The Trump administration officially banned bump stocks this week.
Attorney General Mathew Whitaker signed the new rule Tuesday morning, It gives owners of “‘bump fire’ stocks, slide-fire devices, and devices with certain similar characteristic” 90 days to turn them over to authorities or destroy them, reported CNN.
“With limited exceptions, the Gun Control Act, as amended, makes it unlawful for any person to transfer or possess a machinegun unless it was lawfully possessed prior to the effective date of the statute,” states an early draft of the rule.
“The bumpstock-type devices covered by this final rule were not in existence prior to the effective date of the statute, and therefore will be prohibited when this rule becomes effective.
“Consequently, under the final rule, current possessors of these devices will be required to destroy the devices or abandon them at an ATF office prior to the effective date of the rule,” it continues.
Those who fail to comply run the risk of being charged with unlawful possession of a “machinegun,” which is a crime punishable by up to 10 years in prison, according to the DOJ.
Gun Owners of America has already promised to sue the Bureau of Alcohol, Tobacco, Firearms & Explosives (ATF) and the Department of Justice over the ban.
“As written, this case has important implications for gun owners since, in the coming days, an estimated half a million bump stock owners will have the difficult decision of either destroying or surrendering their valuable property — or else risk felony prosecution,” said Erich Pratt, executive director of GOA in a statement obtained by GunsAmerica.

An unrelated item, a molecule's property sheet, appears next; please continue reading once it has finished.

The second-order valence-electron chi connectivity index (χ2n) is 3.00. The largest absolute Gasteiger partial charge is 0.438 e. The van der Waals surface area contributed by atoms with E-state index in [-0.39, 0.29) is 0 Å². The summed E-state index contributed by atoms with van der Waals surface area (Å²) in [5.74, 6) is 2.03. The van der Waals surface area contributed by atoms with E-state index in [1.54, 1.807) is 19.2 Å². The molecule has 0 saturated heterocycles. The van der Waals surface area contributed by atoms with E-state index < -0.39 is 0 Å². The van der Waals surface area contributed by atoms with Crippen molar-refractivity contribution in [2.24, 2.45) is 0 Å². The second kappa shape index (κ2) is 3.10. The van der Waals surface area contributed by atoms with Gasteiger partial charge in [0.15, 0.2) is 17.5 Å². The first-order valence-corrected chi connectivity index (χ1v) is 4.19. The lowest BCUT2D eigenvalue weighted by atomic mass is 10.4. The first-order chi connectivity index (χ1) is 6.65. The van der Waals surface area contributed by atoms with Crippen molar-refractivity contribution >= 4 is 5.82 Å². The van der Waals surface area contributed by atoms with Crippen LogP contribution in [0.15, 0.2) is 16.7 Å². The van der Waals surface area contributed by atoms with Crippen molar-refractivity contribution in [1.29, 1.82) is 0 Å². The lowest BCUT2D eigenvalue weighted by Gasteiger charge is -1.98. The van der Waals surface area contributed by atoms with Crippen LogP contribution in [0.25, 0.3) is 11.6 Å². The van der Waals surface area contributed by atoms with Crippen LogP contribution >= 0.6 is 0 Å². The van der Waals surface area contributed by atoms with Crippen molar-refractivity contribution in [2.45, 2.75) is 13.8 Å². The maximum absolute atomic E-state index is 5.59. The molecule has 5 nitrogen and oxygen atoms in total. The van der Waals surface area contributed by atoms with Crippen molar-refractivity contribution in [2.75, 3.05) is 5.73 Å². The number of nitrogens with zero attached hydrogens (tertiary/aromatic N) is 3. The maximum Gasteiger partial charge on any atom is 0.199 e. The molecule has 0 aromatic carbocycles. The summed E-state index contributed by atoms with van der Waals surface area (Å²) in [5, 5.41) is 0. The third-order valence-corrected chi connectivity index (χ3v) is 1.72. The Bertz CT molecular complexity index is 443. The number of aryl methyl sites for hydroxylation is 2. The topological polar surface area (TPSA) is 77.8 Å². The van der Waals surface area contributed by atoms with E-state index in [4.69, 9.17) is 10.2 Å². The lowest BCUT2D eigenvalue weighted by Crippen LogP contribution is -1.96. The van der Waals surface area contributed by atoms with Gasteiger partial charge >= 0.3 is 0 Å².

“The new ATF regulations would arbitrarily redefine bump stocks as ‘machineguns’ — and, down the road, could implicate the right to own AR-15’s and many other lawfully owned semi-automatic firearms,” Pratt added. “ATF’s new bump stock regulation clearly violates federal law, as bump stocks do not qualify as machineguns under the federal statute.”
To Pratt’s point, this new rule directly contradicts previous determinations made by the ATF that identified bump stocks as “firearm parts,” — not machine guns. It stands to reason that a sound legal challenge can be made, using the ATF’s own logic no less, that this prohibition contravenes existing law.
Meanwhile, the National Rifle Association, which had called for “additional regulations” on bump stocks in the wake of the Las Vegas killing, said in a statement that it was “disappointed” with the ruling, believing there should have been a grandfather clause for current owners.
“We are disappointed that this final rule fails to address the thousands of law-abiding Americans who relied on prior ATF determinations when lawfully acquiring these devices,” NRA spokeswoman Jennifer Baker told Fox News.